The Ever Changing Story is a wacky tale that develops and changes on the spot! Join an ever-changing family as they journey through California, Oregon, and Alaska and meet up with legends of the past, people of the present, and lots of birds, snakes, and even penguins! Did we mention the team of sled-dogs? The Ever Changing Story offers young students a fun and informative short play with choice characters that have dialogue or great roles that have no lines at all. The perfect choice for beginning actors!
Terence Patrick Hughes writes plays for all ages. His children’s plays include adaptations for middle and high school of Shakespeare’s A Midsummer Night’s Dream and The Tempest, while his shorter plays for grades K-4 offer a variety of adaptations from world mythology. His grown-up plays include LINES , Fake Plastic Love, A Harmony of Both, and Recess at Our Lady of the Bleeding Heart, Mind, and Spirit – Once Reformed. Other plays include Tea & Misery, Benched, Finding the Rooster, and Farewell Evenbrook. The New York Times noted that his work “…explores heavy subject matter with humorous dialogue and strong characters”. His plays have been developed and produced with the Lark, Horse Trade, Seven Collective, 13th St. Rep, Eden Prairie, Ovenbird, Playwrights Roundtable, and Boomerang theatres. Born in Lawrence, Mass., Hughes, his wife, and two children live in Woodstock, NY.
Excerpt from the play:
CAST OF CHARACTERS
CALIFORNIA GOLD MINERS/SURFERS/MOVIE STARS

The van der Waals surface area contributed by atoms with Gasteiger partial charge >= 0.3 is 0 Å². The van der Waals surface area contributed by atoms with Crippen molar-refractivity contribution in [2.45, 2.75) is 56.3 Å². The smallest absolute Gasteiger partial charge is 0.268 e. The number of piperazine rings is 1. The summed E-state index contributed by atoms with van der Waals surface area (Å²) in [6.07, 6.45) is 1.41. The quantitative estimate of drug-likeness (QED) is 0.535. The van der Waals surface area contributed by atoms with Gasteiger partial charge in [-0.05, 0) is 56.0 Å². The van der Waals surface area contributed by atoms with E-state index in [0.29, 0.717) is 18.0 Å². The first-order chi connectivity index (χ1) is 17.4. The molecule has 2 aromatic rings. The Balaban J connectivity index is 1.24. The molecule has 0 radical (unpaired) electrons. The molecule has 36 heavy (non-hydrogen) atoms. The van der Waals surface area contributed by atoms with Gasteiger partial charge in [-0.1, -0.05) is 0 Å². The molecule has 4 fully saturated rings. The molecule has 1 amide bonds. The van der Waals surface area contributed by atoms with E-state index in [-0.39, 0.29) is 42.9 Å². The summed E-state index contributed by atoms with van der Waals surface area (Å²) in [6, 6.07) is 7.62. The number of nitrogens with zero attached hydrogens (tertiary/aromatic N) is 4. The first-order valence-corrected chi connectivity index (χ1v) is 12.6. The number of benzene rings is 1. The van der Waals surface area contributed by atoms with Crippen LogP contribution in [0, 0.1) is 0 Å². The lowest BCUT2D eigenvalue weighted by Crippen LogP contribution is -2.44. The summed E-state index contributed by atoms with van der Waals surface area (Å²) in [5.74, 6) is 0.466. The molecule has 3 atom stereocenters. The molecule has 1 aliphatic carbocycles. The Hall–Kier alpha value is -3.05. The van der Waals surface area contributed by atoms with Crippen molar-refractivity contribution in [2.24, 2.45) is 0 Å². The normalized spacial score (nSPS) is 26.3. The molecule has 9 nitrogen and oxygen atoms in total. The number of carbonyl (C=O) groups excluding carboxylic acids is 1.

ALASKAN IDITAROD SLED DOGS/POLAR BEARS/PENGUINS
A table and chair on an empty stage. NARRATOR enters, sits, and opens a laptop computer.
I’ve had so much fun studying the American Pacific region with the kindergarten class this year. They were all so interested in the history and people and animals that I’m going to write a special story for them about some of the things that we learned.
As NARRATOR speaks as she types.
Once upon a time there was a man.
I’m a man. (sings like Bo Diddley) ‘You spell it M-A-N’!
And a woman.
I am woman. Hear me roar.
And they had a baby boy.
BABY BOY enters.
No, make that two babies. A boy and a girl.
BABY GIRL enters.
No, they weren’t babies, they were little kids.
BOY & GIRL
Waaaa! I want my mommy and daddy!
Wait, no…they weren’t kids, they were teen-agers.
BOY & GIRL
Waaa! I want my mommy and daddy’s money!
And the family had two pets. A dog and a cat.
DOG and CAT enter.
Change that, the pets were a bird and a hamster.
DOG and CAT change to BIRD and HAMSTER.
No! I know! They had a snake and a chicken.